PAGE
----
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My hope is that understanding the reason why things are named the way they are in mathematics will help aid in developing mathematical maturity and intuition. Often things are named, and then explain with only the "how" of, not the what or "why". This seems to be the case with cofactors in matrix algebra. Now I now what a factor is, but why is it called "co-factor". What is the "co" part? And as a mathematical object, does it have any meaning on it's own other than being part of a recipe for a solution? Is there a geometric intuition of a cofactor that can explain the What and hence the Why of the name?

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    $\begingroup$ When computing $\det A$ by expansion, you multiply the cofactor by an entry of $A$. If we call the latter (first) factor (because it is easier to read off), then what remains is the second or other factor. And "co-" just sounds cooler than "other". $\endgroup$ – Hagen von Eitzen Sep 5 '15 at 18:11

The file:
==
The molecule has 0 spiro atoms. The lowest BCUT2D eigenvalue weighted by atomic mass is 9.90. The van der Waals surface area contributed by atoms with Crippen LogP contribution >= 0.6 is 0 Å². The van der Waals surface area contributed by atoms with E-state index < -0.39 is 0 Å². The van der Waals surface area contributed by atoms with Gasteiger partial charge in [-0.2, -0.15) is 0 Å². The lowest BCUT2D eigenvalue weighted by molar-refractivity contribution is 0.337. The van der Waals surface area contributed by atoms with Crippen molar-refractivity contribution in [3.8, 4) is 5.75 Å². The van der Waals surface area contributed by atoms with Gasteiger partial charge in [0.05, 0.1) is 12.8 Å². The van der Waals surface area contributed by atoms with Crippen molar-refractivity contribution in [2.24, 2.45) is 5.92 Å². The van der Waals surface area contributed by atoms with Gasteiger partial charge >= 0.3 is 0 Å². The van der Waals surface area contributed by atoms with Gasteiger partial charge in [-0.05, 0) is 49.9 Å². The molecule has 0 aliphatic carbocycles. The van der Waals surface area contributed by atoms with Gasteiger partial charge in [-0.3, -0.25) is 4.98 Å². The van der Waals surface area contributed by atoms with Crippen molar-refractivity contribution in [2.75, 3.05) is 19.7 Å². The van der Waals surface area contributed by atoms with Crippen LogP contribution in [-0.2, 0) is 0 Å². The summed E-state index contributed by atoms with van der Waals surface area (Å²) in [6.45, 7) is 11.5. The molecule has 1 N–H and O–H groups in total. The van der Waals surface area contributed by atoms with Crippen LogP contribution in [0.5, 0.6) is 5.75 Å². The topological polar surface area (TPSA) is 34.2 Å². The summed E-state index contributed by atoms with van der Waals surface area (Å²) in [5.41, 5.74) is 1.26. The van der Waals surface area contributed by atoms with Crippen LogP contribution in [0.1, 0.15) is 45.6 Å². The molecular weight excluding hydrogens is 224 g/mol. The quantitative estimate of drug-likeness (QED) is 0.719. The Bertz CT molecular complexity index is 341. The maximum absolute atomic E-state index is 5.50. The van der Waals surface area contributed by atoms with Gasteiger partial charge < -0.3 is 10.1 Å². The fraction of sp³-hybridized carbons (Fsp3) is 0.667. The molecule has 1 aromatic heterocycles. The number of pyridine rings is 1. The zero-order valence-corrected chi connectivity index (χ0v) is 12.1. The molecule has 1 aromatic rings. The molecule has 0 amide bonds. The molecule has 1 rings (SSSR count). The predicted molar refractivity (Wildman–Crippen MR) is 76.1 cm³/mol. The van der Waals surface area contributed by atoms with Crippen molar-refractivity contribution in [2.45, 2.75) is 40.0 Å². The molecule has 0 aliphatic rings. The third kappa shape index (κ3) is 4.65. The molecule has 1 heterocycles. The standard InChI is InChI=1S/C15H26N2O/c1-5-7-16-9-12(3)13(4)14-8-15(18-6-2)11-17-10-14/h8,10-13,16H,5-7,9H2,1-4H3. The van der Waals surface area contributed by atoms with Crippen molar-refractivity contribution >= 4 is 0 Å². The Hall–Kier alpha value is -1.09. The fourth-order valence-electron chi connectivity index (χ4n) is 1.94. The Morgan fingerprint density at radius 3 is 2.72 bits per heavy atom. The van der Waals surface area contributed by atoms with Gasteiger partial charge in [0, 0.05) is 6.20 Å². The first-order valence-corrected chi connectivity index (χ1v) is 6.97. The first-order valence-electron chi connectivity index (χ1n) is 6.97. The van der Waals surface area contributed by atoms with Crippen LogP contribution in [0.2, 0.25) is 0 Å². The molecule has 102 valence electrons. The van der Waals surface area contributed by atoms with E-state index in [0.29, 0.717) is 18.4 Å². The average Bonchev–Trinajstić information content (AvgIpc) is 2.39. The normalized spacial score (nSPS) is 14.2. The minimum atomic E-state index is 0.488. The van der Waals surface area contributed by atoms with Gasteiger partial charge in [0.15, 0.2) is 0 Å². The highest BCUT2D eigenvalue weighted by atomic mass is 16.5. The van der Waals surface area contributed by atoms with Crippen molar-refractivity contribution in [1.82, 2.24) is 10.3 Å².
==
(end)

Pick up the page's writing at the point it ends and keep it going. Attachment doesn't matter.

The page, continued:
• $\begingroup$ This may be a duplicate of "math.stackexchange.com/questions/590164/… $\endgroup$ – Hexatonic Sep 5 '15 at 18:13
  • $\begingroup$ @P.Jakobsen It's a broken link. $\endgroup$ – user1551 Sep 6 '15 at 13:29
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The prefix co- come from the Latin where it means ''with'', '' together''. So, in the case of cofactors of a matrix it is justified by the fact that, computing the inverse of a matrix $A$, we have a formula where the entries of the matrix are factors of products, and these other factors co-operates in determining the final result. The prefix co- is used in many different situations in Mathematics ( as co-sine, co-dimension, co-bord, etc.). You can see a brief explanation of this use here.

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